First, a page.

Lost A Sale, But Initial Phone Consultations — A Big Part Of Brilliant Customer Service
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Online Marketing Basics: Website Creation
The various online marketing options make it a challenge, especially when all you want to do is help your patients feel better. With such a broad topic, I'm going to share some basics you should know about website creation.
Exercise Recommendations for Healthy Aging
Aging is inevitable, but how you age is not. Common physical signs of aging include decreased muscle mass, decreased muscular power, increased body fat, and decreased aerobic (lung) capacity.
Healing the Core: AWB Nepal Earthquake Relief Project
With almost 9,000 people killed during the earthquakes in April and May, another 23,000 suffering injuries, hundreds of thousands left homeless when entire villages collapsed, and many sacred sites destroyed, no one in this country of approximately 28 million has been left untouched by the disaster.
Relationship Marketing: A Modern Approach
Remember when you used to get real letters in the mail? Not the automated type, but the real deal, hand written with a personal message just because someone was thinking about you? You know what I'm talking about.
An Unexpected Superfood: All About Eggs
About 40 years ago, excessive dietary cholesterol was labeled a public health concern. Specifically, it was thought that there was a causal link between consumption of cholesterol-laden foods and increased risk of heart disease.
Treat Every Patient as an Athlete
Frontal-plane movement pattern dysfunction can set the stage for musculoskeletal injury. Frontal-plane stabilization is essential during the normal activities of daily living: think single-leg stance and gait cycle.
Aetna Updates 97140 Policy
In a development the Association of New Jersey Chiropractors is calling "a resounding victory for chiropractors nationwide," Aetna Insurance Company has updated its national reimbursement policy regarding 97140 (manual therapy), reaching an agreement two years after the association filed a declaratory judgment suit in federal court against the insurer.
Data: The New Frontier in Health Care
Your practice is empowered with the data you need to improve patient health, run a more efficient (read: profitable) practice, get paid in timely fashion and help show the efficacy of chiropractic on the national stage in the midst of sweeping changes in health care!
Healing Trauma: Cultivating Resilience and Presence Through Mindfulness, Part 1
All humans, by the very nature of being human, will experience moments of trauma and suffering. What, then, makes the difference in how the individual who experiences trauma, suffering, and spiritual loss reacts to such experiences?
Integrative Sports Medicine
One of the most rewarding and challenging clinical scenarios is the treatment of athletes.
Acupuncture Treatment of Trauma in the Canine
From 1972 until 1976, John Ottaviano and I were treating dogs at five different veterinary clinics in the Los Angeles county area. Usually, we were at a clinic for seven to eight hours.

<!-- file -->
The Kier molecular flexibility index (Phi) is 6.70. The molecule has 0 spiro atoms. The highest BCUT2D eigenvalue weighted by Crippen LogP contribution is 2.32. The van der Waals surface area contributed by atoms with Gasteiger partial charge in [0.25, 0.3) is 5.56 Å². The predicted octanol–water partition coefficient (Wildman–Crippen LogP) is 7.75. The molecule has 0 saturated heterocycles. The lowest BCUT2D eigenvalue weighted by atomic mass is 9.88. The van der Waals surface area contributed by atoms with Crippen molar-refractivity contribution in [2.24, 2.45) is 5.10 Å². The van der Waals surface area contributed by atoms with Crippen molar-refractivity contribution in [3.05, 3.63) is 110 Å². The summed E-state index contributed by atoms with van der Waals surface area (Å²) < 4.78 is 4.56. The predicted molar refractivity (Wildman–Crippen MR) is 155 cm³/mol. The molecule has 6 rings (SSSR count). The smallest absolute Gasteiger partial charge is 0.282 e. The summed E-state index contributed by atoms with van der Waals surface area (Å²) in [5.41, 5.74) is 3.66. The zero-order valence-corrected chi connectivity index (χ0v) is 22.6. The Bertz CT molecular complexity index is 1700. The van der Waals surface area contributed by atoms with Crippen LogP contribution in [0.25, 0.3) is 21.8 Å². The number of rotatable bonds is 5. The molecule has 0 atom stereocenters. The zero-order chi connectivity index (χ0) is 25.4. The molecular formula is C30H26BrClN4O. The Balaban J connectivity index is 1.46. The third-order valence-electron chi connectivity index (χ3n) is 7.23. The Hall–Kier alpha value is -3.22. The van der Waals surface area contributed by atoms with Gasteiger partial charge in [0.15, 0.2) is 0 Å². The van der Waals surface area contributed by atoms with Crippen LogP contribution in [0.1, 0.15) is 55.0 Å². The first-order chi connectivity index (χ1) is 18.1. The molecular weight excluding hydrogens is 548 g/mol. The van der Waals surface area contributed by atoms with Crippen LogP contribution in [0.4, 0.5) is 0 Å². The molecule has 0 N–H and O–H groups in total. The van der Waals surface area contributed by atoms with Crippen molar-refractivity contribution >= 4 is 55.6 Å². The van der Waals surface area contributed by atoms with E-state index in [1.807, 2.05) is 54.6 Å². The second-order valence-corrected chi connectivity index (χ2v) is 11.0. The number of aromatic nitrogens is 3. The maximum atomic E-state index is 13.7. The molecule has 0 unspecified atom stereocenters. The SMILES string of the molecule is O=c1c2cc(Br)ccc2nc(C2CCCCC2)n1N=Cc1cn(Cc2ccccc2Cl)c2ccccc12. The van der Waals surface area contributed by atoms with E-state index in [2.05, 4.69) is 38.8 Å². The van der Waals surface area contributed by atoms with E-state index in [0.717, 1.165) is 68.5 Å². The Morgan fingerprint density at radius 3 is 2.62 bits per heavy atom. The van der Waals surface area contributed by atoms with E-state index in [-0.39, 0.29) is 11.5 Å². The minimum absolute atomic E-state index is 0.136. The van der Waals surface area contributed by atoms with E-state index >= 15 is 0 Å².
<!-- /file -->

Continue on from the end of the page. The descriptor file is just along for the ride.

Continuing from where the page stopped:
What to do When Today Sucks
Have you ever had one of those days when nothing went the way it should have? The patient with migraines got worse instead of better from a treatment similar to one you've effectively used on him before.
Fish Oil: A Key Component to Positive Clinical Outcomes
Patients seem to be presenting with more complex problems, and many are responding to care more slowly or have completely unexpected results. Why?
Patient Retention Techniques
When talking about techniques to grow your business, we tend to focus on the "large" aspect of the patient base, that is, on strategies to attract new patients. However, it is important to remember that "loyal" is equally, if not more, important.
A War You Can Help Patients Win
The average American consumes approximately 60 percent of calories from sugar, flour and refined oils. A donut is a good example of a so-called "food" that represents these calorie sources.
Making Public Health a Chiropractic Priority
As highlighted in this edition's News in Brief, Rand Baird, DC, MPH, FICA, FICC, editor and occasional author of our long-running column, "Chiropractic in the American Public Health Association", was recognized by the organization recently for 40 years of membership.
ASA Ready to Impact Profession
The American Society of Acupuncturists (ASA) is a 501(c)6 (pending), not-for-profit collaboration among state based, acupuncturist professional associations.
Preaching to the Choir: How to Extend Our Reach Beyond the CAM Community
Professional conferences offer unique opportunities to network, be exposed to cutting-edge innovators, share your interests and work, and be inspired.
Technology Meets Practice: Chiropractic Every Day
About a year ago, I had an interesting conversation with a DC who made house calls. When I asked why, she was quick to explain she learns much more about her patients when she sees them at home than she could ever observe in the office.
Learning the Transformative Language of the Channel System: The Sinew Channels
The Chinese medical classics describe the energetic terrain of the body in much detail. The acupuncture channel systems, as presented in the Ling Shu illustrate the various expressions our qi energy can take.
It's Time to Wake Up
It is time for this profession to wake up and tell someone about the healing benefits of acupuncture. This is the time for Asian Medicine. Its popularity, growth and unusual acceptance is nothing short of amazing.
ICD-10 Is Not Scary (and Not About Billing)
In my 13 years of consulting with doctors on billing and coding matters, ICD-10 has aroused the biggest combination of misguided fear and ignorance I can remember.
The Ethics of Herbal Prescribing
While teaching ethics classes, I often encounter licensed acupuncturists who are surprised that our use of herbs and supplements has a specific section in the material. It is often an aspect within ethics that clinicians don't think of in practice.
Teaching Qi Gong to Children
Many of us have come to embrace Qi Gong or Tai Chi practice as a regular part of our lives. Qi Gong has been a stabilizing factor in my life for the last twenty years.
News in Brief
Support of F4CP Continues With Latest Donations; Walter Reed Honors Dr. William Morgan; Recognizing 40 Years of Public-Health Activism; Allstate Decision Reversed.